Wednesday, July 20, 2005

Back Alley Bike Shop

Detroit Free Press, Sunday, July 3, 2005

We saw a guy locking a bike to a chain link fence. It was our only clue to the exact location of the Back Alley Bike Shop, besides the name and the general Cass Corridor location. Drove down the same alley, saw a kid scoot around the corner on a bike and head up a dark narrow stairwell. Heard the sound of many people upstairs. Could have been something different, considering the location. Intuition was rewarded by a rugged, upper floor chop-shop suite. It was filled with perspiring pedalers pushing the gears on bicycles sitting upside down on benches or held in the air by support stands. More than that, filled with bikes. More than you can imagine.

Little Blond Girl, around 12 years old, gave us the $1.00 tour. She threw her arms out, generally pointing to the big room around her, to the loose group of bikes and parts.

"Here's the bikes being worked on."

She pointed to another part of the same large room. "Here's the Office."

The "Office" was a counter salvaged from the curb modified to represent the Reception Desk, and behind it against the wall a scattered shelf of paper, some books, and a few worn staplers.

"Here's the Spare Parts." She wore her white oversize T-shirt like a dress with a pair of jeans underneath. The shirt dragged behind her, made her look smaller than she was, and she was small. She pointed a sleeve toward the wall where shelves held coffee cans and plastic containers overflowing with brake pads, pedals, seats, racks, gears, coils of cables, more than you can imagine. All chopped from old bikes.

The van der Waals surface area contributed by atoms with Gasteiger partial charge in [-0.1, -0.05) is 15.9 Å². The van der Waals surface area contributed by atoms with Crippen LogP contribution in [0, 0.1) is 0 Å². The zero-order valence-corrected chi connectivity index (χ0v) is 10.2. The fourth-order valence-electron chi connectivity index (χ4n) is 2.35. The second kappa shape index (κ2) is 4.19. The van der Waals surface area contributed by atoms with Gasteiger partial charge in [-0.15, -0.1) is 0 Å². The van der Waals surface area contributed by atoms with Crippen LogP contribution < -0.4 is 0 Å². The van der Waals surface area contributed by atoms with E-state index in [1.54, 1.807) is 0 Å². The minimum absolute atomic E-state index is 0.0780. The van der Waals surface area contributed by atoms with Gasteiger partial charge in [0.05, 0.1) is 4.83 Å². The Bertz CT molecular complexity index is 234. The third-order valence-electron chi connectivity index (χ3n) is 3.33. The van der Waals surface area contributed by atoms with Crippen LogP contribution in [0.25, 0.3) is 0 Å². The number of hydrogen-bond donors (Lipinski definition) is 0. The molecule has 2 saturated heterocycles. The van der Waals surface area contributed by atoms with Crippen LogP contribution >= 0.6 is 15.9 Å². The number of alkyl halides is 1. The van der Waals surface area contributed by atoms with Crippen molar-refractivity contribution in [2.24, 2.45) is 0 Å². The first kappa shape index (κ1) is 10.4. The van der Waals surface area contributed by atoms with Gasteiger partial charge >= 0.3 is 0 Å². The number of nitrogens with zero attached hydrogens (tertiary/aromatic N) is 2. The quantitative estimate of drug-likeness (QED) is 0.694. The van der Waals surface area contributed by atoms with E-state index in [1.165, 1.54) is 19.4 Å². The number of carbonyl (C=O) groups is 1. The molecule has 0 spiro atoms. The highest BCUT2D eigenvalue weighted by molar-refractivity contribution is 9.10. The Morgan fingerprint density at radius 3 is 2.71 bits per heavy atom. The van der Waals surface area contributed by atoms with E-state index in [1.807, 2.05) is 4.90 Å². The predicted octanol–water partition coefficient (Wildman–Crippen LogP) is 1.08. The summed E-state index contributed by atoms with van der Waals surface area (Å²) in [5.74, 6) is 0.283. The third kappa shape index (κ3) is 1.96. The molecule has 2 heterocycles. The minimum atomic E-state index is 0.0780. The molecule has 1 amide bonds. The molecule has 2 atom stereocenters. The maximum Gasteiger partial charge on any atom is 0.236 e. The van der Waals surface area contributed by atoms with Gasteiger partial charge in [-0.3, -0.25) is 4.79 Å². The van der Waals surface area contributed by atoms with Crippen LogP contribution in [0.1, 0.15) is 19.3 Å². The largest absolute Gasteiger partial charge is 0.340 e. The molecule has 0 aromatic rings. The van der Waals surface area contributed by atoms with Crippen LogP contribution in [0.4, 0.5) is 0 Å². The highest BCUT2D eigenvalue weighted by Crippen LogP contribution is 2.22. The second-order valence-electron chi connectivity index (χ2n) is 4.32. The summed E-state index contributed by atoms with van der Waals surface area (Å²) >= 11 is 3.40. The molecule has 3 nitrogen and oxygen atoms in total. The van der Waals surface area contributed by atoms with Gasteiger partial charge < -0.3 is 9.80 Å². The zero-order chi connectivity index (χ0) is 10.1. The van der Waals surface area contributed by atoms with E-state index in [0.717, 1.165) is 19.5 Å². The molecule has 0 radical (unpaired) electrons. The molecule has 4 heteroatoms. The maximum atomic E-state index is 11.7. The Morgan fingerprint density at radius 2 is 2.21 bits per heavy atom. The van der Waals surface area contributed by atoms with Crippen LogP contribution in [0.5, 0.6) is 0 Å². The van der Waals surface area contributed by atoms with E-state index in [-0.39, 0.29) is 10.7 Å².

Little Blond Girl said, "Ya wanta see the Bone Pile?" She bounced around the corner into another part of the operation.

Spread out in the large room, organized by style in long, crowded rows, piled on each other: bikes.

"There's kids, ten-speeds, mountain, three-wheelers." She jogged around the aisles, holding up examples. Bikes. More than you can imagine.

"Back here they keep the Summer Program bikes." She threw a few rims up onto a small hill of rims, and made a path into what once was - a shower? - and in the dark pointed to some bikes. "If they don't get em done in a month they get put out in the big room."

"Ya wanna see the paint room?" Little Blond Girl didn't expect an answer. She skirted through another door and found a small workbench with some spray paint cans in the middle of more parts.

"They paint parts like this," she said, and she picked up a set of keys on a ring on the bench, took a can of paint and sprayed the keys. She held them up, getting a little paint on her white shirt.

"See? Like this:" her innocent assumption that we had never seen anything spray painted before.

"We have this art, too. We're gonna sell it. See it?"

She picked up a can of spray paint and used it as a pointer.

"See? There's some there . . . " She sprayed in the direction she wanted us to look. A mobile hanging made of bike miscellany.

"See? More there . . ." She sprayed in another direction. A Schwinn sculpture.

"Some more over here . . ." Sprayed again. An unidentified Huffy-creation-in-progress.

She liked spraying the paint into the air.

We turned to go so we wouldn't get sprayed, and so that she wouldn't empty the can pointing things out to us.

She jumped in front of us. "Wanna see the Work Room?"

She took us back into the first large room. Same area as the Office and the Spare Parts. Lots of people, maybe twenty, working on bikes.

"Here's the Work Room. This is where we all work on bikes, fixen em up, taken em apart."